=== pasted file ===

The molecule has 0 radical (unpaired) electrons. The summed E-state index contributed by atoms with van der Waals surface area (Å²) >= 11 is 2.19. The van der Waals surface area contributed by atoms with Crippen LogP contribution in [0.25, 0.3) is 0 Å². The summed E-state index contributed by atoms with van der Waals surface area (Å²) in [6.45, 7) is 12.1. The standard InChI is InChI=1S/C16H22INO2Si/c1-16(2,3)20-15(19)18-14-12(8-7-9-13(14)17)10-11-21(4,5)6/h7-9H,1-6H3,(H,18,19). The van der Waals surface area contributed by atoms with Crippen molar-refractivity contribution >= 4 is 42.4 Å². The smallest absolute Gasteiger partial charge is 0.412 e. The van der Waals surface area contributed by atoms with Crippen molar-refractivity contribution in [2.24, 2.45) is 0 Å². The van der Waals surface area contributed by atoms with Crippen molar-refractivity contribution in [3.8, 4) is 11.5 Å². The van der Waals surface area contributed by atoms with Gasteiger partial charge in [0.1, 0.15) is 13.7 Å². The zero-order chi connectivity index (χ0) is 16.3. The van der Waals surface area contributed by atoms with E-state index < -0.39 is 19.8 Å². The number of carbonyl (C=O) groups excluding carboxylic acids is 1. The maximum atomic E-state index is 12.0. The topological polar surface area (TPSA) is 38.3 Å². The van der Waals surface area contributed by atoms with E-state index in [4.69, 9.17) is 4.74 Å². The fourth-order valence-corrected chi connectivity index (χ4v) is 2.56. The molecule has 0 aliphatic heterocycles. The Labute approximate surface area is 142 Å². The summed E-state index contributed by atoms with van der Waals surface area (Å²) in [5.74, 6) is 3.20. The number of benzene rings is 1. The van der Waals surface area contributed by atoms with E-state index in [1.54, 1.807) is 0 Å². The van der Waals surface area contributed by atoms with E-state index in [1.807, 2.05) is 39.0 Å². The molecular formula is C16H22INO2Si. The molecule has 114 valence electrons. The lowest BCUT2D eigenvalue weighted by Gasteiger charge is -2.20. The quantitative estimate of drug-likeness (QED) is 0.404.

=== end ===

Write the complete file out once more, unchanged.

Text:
The molecule has 0 radical (unpaired) electrons. The summed E-state index contributed by atoms with van der Waals surface area (Å²) >= 11 is 2.19. The van der Waals surface area contributed by atoms with Crippen LogP contribution in [0.25, 0.3) is 0 Å². The summed E-state index contributed by atoms with van der Waals surface area (Å²) in [6.45, 7) is 12.1. The standard InChI is InChI=1S/C16H22INO2Si/c1-16(2,3)20-15(19)18-14-12(8-7-9-13(14)17)10-11-21(4,5)6/h7-9H,1-6H3,(H,18,19). The van der Waals surface area contributed by atoms with Crippen molar-refractivity contribution >= 4 is 42.4 Å². The smallest absolute Gasteiger partial charge is 0.412 e. The van der Waals surface area contributed by atoms with Crippen molar-refractivity contribution in [2.24, 2.45) is 0 Å². The van der Waals surface area contributed by atoms with Crippen molar-refractivity contribution in [3.8, 4) is 11.5 Å². The van der Waals surface area contributed by atoms with Gasteiger partial charge in [0.1, 0.15) is 13.7 Å². The zero-order chi connectivity index (χ0) is 16.3. The van der Waals surface area contributed by atoms with E-state index < -0.39 is 19.8 Å². The number of carbonyl (C=O) groups excluding carboxylic acids is 1. The maximum atomic E-state index is 12.0. The topological polar surface area (TPSA) is 38.3 Å². The van der Waals surface area contributed by atoms with E-state index in [4.69, 9.17) is 4.74 Å². The fourth-order valence-corrected chi connectivity index (χ4v) is 2.56. The molecule has 0 aliphatic heterocycles. The Labute approximate surface area is 142 Å². The summed E-state index contributed by atoms with van der Waals surface area (Å²) in [5.74, 6) is 3.20. The number of benzene rings is 1. The van der Waals surface area contributed by atoms with E-state index in [1.54, 1.807) is 0 Å². The van der Waals surface area contributed by atoms with E-state index in [1.807, 2.05) is 39.0 Å². The molecular formula is C16H22INO2Si. The molecule has 114 valence electrons. The lowest BCUT2D eigenvalue weighted by Gasteiger charge is -2.20. The quantitative estimate of drug-likeness (QED) is 0.404.